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In the March/April issue of Neighborhoods Partnership Network’s (NPN’s) The Trumpet, Jay Shukla — a New Orleans Schweitzer Fellow and Tulane School of Medicine student — provides an in-depth look at his Schweitzer project: a free nutrition counseling and cooking class program at the Daughters of Charity Family Clinic in the 9th ward.
As Shukla explains in the article,
The clinic serves mostly uninsured patients and treats people of all ages. In a state that ranks 4th in the nation for obesity, it’s not surprising that the most common diseases encountered are closely related to body weight and diet, including heart disease, hypertension, and type-two diabetes.
Working closely with the doctors at Daughters of Charity, Shukla has set in motion a program that’s doing something about it — first through culturally competent nutrition counseling sessions, then through a cooking class tailored based on information gathered in those counseling sessions, and then through a Healthy New Orleans recipe book that the clinic will use as a permanent educational tool.
According to Shukla,
So far, the response has been great. When I go into the clinic, the doctors refer patients to me based on their need for weight loss and their desire to make changes in their life.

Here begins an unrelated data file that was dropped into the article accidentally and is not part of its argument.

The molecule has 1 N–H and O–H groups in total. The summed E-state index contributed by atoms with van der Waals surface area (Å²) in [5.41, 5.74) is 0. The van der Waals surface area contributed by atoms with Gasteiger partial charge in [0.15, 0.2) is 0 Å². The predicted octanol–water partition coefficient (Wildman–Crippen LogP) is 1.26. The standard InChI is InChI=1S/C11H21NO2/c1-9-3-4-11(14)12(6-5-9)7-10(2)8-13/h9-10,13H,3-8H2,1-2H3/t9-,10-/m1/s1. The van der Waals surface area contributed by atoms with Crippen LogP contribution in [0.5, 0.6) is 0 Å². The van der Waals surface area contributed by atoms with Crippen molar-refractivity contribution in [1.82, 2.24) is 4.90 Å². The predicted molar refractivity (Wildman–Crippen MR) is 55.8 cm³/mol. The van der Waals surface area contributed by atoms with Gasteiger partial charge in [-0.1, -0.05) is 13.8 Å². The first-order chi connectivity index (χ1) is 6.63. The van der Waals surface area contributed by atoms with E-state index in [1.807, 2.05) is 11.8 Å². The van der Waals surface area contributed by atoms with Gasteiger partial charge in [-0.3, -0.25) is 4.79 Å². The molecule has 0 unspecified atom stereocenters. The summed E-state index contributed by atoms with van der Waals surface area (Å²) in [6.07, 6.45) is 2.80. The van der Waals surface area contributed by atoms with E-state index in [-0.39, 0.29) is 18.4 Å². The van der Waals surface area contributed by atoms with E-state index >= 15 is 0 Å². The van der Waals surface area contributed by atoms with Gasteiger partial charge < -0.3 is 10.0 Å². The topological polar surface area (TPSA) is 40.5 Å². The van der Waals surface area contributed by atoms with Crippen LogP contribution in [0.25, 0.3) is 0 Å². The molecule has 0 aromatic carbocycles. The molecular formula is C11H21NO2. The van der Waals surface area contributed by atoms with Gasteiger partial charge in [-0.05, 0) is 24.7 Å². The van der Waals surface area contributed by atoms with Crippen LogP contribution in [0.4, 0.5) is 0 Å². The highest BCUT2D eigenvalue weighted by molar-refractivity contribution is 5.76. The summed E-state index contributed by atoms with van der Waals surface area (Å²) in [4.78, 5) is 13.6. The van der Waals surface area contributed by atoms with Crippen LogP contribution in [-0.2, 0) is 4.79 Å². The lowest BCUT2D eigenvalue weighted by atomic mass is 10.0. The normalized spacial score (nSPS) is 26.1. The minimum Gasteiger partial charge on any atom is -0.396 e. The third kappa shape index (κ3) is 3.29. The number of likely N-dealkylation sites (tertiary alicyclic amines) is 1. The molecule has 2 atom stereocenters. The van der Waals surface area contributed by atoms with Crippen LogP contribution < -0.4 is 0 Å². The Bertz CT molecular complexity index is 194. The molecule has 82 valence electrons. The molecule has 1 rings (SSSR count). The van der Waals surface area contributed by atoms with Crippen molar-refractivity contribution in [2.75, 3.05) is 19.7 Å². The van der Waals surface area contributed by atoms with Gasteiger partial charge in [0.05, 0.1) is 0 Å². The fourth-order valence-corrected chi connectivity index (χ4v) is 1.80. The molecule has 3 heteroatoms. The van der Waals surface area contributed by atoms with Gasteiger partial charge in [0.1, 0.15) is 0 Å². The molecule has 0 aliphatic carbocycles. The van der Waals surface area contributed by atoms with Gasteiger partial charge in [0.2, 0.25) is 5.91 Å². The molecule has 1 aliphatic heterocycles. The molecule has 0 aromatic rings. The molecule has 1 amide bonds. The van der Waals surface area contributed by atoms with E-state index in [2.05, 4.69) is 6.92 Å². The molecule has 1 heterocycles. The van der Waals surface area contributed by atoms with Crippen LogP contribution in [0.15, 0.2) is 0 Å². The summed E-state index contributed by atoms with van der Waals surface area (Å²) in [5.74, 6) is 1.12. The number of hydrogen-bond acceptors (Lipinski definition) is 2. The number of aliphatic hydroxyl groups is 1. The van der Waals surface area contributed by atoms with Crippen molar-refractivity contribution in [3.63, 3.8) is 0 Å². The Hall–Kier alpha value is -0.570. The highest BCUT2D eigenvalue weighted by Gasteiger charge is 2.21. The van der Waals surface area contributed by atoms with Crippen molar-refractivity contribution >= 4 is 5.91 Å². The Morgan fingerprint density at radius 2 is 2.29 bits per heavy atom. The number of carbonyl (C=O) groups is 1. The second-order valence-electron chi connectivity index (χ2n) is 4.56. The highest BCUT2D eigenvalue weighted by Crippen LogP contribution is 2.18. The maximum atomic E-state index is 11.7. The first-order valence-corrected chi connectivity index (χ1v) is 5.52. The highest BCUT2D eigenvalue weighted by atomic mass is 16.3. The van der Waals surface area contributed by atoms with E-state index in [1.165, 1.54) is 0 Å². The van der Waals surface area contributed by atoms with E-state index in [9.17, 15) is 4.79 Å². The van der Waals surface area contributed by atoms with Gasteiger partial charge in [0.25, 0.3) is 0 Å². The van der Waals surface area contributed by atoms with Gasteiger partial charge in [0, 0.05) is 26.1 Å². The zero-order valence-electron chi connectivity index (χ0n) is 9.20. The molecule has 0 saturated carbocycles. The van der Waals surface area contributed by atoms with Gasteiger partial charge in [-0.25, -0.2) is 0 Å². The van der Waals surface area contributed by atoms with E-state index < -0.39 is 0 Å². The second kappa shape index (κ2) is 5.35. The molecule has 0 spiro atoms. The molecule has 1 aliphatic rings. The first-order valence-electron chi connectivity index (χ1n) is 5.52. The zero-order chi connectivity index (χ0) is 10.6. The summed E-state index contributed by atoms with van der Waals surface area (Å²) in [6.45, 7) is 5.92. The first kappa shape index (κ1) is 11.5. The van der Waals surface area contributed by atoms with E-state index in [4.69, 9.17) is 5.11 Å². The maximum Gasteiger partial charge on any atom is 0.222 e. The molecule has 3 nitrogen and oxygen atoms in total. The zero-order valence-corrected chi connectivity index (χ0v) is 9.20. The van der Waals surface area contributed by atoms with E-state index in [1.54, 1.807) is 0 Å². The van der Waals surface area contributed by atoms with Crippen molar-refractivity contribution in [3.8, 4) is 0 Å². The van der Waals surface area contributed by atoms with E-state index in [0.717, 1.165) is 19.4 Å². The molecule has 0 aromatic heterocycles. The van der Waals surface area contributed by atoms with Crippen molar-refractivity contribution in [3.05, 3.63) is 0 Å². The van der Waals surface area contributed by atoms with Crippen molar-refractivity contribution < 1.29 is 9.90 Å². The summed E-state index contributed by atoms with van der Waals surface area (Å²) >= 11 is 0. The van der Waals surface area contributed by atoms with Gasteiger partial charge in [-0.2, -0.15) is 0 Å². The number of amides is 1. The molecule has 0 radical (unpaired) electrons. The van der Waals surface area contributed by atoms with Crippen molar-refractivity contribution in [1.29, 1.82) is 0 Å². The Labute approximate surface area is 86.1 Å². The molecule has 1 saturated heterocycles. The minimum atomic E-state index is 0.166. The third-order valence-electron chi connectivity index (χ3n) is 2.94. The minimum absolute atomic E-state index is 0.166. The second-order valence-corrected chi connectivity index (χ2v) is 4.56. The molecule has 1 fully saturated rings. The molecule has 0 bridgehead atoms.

During the counseling sessions, the patients … tell me about what they have been eating, how they choose what to eat, how they cook their food, and where they go to purchase food. In exchange, I offer them personalized advice on ways to eat healthier without straying too far from their typical routine.
They are usually very receptive to the new ideas … most of them already know what’s healthy, but the conversations in clinic tend to remind them of what they should be doing and how to do it. One man became excited at the idea of riding his bicycle again with his wife. Another woman was inspired to start making new kinds of salads at home that she had never tried before.
Shukla goes on to describe the experience he has had as a New Orleans Schweitzer Fellow:
While ASF is only in its 3rd year in New Orleans, it has been at work fostering idealism and service across the U.S. since 1991. I applied to the New Orleans Schweitzer Fellows Program as a 3rd year medical student, and the organization and other Fellows have been a major help in putfing my project into action … I feel quite fortunate to be able to work with such a charismatic population of people, both in the clinic and in the Fellowship … through the Fellowship, I have been able to network with other graduate students of various disciplines who care about health disparities in New Orleans and are willing to work hard to make change happen.
You can read the full March/April issue of The Trumpet by clicking here — the feature on Shukla is on page 28.
To support the work of New Orleans Schweitzer Fellows like Shukla, click here.